Greg kept texting me alluring photos of random dirt roads and telling me to do the 55. I was actually worried about completing the 33. I am in that bad of shape right now. When I rolled into the parking lot I saw 20-30 riders. Really cool crew. A mix of Greg's MPO teammates, HUP and some Apex Velo dudes. From HUP we had Greg, Guthrie, Michele, Eric, Theo, and myself. It felt a lot like the old HUP group road rides we used to do. Just a fun crew looking for some adventure in Winter. I have mentioned this weird Winter we are having in New England right? All the snow was gone. I have already found 9 ticks on my dog. Dressing for this ride was a challenge in and of itself. We rolled out as a big group and headed out toward Medfield State. I tucked in behind Guthrie and Greg. My good friend Rich was next to me on his full suspension mtn bike. I appreciate Rich opting for the mtb on this ride. It certainly wasn't going to slow him down but it at least made the rest of us mere mortals able to at least attempt to stay in contact with him.
The first dirt climb about killed me. Again, I cannot overstate how little riding I have done this winter. It is what it is. I have been focusing more on my family and doing stuff with them. Most of my weekends are spent in a hockey rink. At first I was like "oh this is ok" which quickly gave way to "oh fuck no..." I got off mid-way and hike a biked to the top. We wove through some amazing backroads. Got chased by a few dogs, might have ridden a section that was closed* and had some angry local call the cops on us, but those are mere color to our idiot ride. Everyone kept it together. Honestly I love riding with a crew like this. No egos, no testosterone fueled watts fest. Just a fun conversational pace. This is what all winter rides should be like. At the split for the 33 route we said our goodbyes and formed a new crew of about 10 of us. The only person I knew on this new crew was my friend Dave. Solid guy. We caught up. Talked shop. Exchanged notes on all the upcoming cool gravel rides we are thinking of doing. And then things got as you say "real" *Most of you know I am a dirtbag. I obey the rules in general but bend some certainly within reason. I probably obey more rules than the average driver on the road. The person who called the cops on 30 of us riding a multi use trail was on the same section of "closed" trail himself so should have called the cops on himself. The section that was closed was being repaired and was 100% safe to ride at that moment. The sign technically said "Road Closed Pass at Own Risk" Which we did.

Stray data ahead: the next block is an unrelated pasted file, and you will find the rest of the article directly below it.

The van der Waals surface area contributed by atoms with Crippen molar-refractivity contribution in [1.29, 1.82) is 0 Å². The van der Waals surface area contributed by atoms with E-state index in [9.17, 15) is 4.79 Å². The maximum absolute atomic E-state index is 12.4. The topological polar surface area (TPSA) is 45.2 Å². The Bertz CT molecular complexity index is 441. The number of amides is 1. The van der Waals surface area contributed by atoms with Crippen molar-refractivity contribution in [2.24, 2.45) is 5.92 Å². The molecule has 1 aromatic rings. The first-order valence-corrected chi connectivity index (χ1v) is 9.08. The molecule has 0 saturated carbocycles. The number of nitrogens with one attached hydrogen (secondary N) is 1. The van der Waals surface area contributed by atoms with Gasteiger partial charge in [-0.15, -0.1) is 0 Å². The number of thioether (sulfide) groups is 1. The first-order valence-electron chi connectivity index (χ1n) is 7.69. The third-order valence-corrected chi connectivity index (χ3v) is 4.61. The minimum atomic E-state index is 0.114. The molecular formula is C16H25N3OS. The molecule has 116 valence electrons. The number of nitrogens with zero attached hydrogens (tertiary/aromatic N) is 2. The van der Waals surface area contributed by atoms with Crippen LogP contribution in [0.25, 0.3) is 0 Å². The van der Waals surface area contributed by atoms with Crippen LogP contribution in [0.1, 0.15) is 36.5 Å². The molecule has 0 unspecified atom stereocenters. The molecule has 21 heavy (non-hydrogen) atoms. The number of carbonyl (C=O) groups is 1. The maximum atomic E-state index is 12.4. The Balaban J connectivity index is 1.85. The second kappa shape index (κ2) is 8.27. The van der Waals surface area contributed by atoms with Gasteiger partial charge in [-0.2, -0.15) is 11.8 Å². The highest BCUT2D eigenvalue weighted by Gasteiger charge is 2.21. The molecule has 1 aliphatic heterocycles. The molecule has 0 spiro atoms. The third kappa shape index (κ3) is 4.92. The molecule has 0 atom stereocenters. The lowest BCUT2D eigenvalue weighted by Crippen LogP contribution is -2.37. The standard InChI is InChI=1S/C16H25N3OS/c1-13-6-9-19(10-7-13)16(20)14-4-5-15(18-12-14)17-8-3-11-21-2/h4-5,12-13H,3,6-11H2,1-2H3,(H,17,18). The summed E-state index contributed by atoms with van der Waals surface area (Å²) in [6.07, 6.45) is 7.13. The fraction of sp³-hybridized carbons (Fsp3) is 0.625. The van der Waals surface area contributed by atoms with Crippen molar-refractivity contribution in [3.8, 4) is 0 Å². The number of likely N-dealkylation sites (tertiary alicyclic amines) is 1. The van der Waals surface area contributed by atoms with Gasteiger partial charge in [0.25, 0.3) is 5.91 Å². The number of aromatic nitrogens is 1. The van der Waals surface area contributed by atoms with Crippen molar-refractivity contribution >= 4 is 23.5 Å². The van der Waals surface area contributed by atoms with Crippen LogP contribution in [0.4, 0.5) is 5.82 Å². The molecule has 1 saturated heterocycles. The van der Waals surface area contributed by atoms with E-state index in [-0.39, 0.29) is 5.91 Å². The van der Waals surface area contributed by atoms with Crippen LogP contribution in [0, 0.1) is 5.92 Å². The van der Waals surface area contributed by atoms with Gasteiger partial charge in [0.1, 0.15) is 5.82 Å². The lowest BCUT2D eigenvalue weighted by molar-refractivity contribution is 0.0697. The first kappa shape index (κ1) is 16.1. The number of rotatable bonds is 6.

Greg does not play around. He found some sectors that would give any gravel rider pause. We hit a power line section that had multiple stream crossings that built into full on river crossings. Some were rideable others were definitely hike a bikes. We rode through Vietnam. On our road bikes. Vietnam is a legit mtb tech zone of a park. It is owned by NEMBA and draws the full face helmet crowd. I had heard of the place but never ridden there as that type of riding is not really my jam. Hilarious that my first ride there would be on a CX bike on road tires. We somehow only had two flats on the whole ride. We did a great job of not losing anyone. Which says a lot for a crew that really didn't know each other before embarking on this adventure together. This to me is what this new type of cycling is about. Leave your ego behind. Explore. Look out for each other. Be cool. So rad. HUGE thanks to Greg for making this ride happen and getting a bunch of us like-minded idiots out for a rad winter ride. I hope this turns into a series of rides. It really was a blast.